Thursday, July 15, 2010
A recipe for dangerous heat
On a scale of 1-10, with 1 being very comfortable and 10 being unbearable, I think most midwesterners would have given yesterday a 27. So what made it so darn hot and miserable? Well, yesterday was a textbook example of how moist ground, fully transpiring corn, and a warm air mass can combine to create deadly heat and simultaneously provide fuel for intense thunderstorms.
The left graph comes from Kanawha in northern Iowa and the right graph comes from Mead in eastern Nebraska. Both AWDN stations are located in large corn producing areas and both sites have received copious amounts of rain this summer. So here's how corn + moist ground + warm air mass = miserable...
At this time of year corn is starting to enter the reproductive phase (when the grain is produced) and it wants to maximize the time during a day when it can undergo photosynthesis. During the process of photosynthesis, stomata on the leaves of healthy corn are open and ready for business. When corn is healthy, there is usually ample soil moisture and essentially the corn will transpire (release) water vapor into the atmosphere until the vapor pressure deficit (VPD) is high enough to force the corn to close its stomata for the day.
Vapor pressure deficit (VPD) is essentially the difference between the vapor pressure of the air at a particular temperature and what the vapor pressure would be at saturation at that particular temperature. In other words, if the VPD is low, the air is quite moist and if the VPD is high, the air is quite dry. When the VPD gets high, plants close the stomata to preserve soil water and their turgor.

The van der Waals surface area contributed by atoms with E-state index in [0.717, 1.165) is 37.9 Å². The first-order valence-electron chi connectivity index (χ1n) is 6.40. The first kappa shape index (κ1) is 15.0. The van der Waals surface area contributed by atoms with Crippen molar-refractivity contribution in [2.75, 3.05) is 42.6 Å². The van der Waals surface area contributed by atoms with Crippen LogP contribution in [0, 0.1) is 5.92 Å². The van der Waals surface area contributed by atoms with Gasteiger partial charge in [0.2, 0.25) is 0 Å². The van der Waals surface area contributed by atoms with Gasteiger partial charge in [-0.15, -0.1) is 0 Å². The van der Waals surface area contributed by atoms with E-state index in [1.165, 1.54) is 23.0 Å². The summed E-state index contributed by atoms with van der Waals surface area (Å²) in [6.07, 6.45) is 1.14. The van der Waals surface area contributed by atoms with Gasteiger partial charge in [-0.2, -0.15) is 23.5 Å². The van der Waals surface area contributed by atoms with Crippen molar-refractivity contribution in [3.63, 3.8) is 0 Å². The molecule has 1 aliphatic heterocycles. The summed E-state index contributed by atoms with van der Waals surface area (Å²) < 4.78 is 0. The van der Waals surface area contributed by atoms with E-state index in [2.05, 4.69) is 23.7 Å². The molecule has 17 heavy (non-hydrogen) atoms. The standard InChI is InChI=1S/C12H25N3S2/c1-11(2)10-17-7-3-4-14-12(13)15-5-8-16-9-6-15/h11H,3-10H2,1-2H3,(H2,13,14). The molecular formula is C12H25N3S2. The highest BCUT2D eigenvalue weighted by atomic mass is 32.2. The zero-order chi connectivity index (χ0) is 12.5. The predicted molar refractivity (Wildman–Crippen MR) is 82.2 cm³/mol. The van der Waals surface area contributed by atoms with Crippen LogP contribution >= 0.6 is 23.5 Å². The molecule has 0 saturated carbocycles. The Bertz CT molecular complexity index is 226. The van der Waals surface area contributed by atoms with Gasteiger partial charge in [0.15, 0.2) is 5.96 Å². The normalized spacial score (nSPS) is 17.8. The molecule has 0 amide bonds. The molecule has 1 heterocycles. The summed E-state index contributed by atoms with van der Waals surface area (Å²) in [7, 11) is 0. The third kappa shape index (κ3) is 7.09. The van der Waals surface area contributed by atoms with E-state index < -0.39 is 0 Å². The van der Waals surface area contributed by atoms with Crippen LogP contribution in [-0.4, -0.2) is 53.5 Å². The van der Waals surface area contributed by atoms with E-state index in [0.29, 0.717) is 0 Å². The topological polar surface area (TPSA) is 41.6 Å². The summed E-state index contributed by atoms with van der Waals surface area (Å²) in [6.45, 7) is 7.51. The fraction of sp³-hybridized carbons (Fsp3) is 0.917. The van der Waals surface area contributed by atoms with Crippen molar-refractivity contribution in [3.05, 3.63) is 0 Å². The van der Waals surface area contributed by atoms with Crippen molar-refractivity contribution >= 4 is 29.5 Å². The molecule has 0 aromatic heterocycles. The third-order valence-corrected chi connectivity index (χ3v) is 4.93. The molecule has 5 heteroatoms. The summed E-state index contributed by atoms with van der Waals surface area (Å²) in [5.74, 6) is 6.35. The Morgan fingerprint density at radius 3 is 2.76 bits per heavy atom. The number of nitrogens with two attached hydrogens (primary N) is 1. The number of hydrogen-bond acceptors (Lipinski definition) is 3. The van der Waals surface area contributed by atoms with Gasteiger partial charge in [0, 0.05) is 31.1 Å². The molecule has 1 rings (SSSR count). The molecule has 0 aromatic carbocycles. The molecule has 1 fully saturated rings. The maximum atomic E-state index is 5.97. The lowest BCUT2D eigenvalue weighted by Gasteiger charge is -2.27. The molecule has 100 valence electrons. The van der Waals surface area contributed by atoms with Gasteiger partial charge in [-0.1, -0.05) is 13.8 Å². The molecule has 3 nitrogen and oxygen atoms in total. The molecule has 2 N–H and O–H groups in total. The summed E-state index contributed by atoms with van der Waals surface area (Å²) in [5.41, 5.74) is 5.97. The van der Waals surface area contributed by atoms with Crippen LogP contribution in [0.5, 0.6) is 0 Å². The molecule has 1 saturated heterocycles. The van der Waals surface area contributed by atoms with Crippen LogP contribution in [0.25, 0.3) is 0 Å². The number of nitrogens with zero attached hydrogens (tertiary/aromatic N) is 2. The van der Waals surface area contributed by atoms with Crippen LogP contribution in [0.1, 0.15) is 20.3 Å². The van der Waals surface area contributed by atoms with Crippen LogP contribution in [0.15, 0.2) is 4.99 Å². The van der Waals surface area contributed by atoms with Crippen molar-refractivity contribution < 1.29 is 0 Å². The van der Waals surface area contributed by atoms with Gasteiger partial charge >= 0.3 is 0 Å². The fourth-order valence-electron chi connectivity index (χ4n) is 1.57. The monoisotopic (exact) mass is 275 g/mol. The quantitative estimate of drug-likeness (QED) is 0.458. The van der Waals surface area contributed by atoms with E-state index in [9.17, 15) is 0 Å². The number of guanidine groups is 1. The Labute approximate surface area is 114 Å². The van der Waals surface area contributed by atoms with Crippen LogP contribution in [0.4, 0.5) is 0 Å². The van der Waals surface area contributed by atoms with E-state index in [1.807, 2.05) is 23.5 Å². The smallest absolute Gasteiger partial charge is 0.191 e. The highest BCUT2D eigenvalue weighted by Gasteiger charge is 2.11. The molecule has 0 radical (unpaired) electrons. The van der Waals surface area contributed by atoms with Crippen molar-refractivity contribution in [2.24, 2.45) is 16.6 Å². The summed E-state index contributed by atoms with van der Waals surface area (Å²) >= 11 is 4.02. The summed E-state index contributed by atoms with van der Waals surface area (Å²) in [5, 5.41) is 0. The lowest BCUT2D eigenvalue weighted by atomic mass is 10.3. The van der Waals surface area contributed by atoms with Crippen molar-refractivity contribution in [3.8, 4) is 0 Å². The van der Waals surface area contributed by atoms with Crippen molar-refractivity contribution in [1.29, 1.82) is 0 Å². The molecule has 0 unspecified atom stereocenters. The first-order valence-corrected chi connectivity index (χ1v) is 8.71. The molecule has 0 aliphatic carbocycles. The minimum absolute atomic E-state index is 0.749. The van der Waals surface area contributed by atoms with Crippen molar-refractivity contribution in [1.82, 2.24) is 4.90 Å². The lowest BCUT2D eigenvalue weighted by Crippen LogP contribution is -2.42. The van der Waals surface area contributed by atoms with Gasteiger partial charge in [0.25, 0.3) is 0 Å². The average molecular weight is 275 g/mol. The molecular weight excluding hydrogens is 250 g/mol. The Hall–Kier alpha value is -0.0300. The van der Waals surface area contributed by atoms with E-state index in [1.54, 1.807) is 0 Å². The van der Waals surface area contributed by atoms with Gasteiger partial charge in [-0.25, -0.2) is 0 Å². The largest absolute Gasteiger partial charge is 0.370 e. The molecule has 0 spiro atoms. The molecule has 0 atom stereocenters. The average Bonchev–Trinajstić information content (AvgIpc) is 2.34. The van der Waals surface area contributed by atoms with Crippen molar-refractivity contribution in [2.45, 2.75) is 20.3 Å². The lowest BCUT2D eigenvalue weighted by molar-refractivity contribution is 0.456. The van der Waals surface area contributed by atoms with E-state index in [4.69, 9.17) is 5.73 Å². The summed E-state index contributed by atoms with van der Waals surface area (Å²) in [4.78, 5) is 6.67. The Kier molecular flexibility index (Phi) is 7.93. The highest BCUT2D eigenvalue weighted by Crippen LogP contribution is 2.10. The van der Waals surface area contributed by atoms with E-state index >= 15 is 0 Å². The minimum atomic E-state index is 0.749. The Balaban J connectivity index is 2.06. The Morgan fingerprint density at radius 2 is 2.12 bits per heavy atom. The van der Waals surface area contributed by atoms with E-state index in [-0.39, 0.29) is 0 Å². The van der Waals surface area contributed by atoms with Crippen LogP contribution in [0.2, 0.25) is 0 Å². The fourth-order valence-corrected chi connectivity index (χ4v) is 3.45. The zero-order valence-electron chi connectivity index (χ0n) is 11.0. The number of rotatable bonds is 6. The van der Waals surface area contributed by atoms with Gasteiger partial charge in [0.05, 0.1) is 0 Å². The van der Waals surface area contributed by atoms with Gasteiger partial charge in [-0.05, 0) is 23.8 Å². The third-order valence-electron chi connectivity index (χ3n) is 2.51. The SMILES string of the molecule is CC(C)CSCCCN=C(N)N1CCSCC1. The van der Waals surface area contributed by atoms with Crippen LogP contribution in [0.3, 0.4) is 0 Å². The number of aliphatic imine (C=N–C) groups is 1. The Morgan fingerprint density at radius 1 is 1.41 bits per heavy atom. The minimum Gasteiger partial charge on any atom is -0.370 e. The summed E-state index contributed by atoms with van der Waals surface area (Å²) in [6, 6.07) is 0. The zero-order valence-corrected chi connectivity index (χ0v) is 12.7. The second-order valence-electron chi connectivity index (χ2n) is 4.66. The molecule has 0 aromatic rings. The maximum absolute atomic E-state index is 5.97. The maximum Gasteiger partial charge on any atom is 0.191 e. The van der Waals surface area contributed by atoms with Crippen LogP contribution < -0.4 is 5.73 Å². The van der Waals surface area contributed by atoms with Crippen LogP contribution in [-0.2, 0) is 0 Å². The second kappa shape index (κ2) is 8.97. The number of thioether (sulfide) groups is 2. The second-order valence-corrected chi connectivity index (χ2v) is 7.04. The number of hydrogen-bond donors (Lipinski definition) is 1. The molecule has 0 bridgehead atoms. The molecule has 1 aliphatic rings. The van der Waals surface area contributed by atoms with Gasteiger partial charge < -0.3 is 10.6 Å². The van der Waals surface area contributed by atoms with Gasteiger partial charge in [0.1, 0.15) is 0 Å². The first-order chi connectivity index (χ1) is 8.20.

Back to the main show...
During drier times, the closing of stomata on the corn happens earlier in the day, and we are deprived of its water vapor making the air mass even steamier. However, the opposite is true now. The soils are very moist in almost all of eastern Nebraska and Iowa right now and the combination of soil evaporation and a warm, moist air mass being advected from the south led to very humid conditions before the corn had a chance to get to work yesterday. And yesterday the corn was getting overtime benefits once it got started..
The red dots on the graph represent the temperature and the blue dots represent the dew point temperature (i.e., temperature that air would have to cool to before dew would form). At both locations it was already miserable by 8 AM and things would only get worse. As alluded to earlier, the stomata on the corn were open for business and the corn began to release water vapor into an already very humid air mass. At both locations the temperature and dew point increased throughout the day, although the dew point increased more noticeably at Kanawha in northern Iowa.
By late afternoon residents of the Midwest were no doubt uttering expletives and wondering if they had been transplanted to the Persian Gulf as temps in the 90's and dewpoints in the 80's pushed the heat index close to 120F. Relief was on the way though...
Cold Front to the Rescue!
By late afternoon, a cold front was situated from Minnesota down into eastern Nebraska and Kansas. All of the heat and moisture that made it feel so miserable helped to form powerful thunderstorms over many parts of the north central U.S. once it interacted with the cold front. (See Storm reports from the SPC: http://www.spc.noaa.gov/climo/reports/yesterday.html). In addition to high winds, many places received yet another soaking. Mead picked up almost 3 inches of rain and Kanawha came in with close to an inch.
Don't let guard down...
The cold front has brought relief to the region in the form of cooler and much drier air but the reprieve looks to be short lived. Heat and humidity will return by the weekend in eastern Nebraska, to most of the Midwest by early next week, and unfortunately it looks like it could be hot and miserable for a while afterward. But just think, in 5 months we can look forward to blowing snow and subzero temperatures!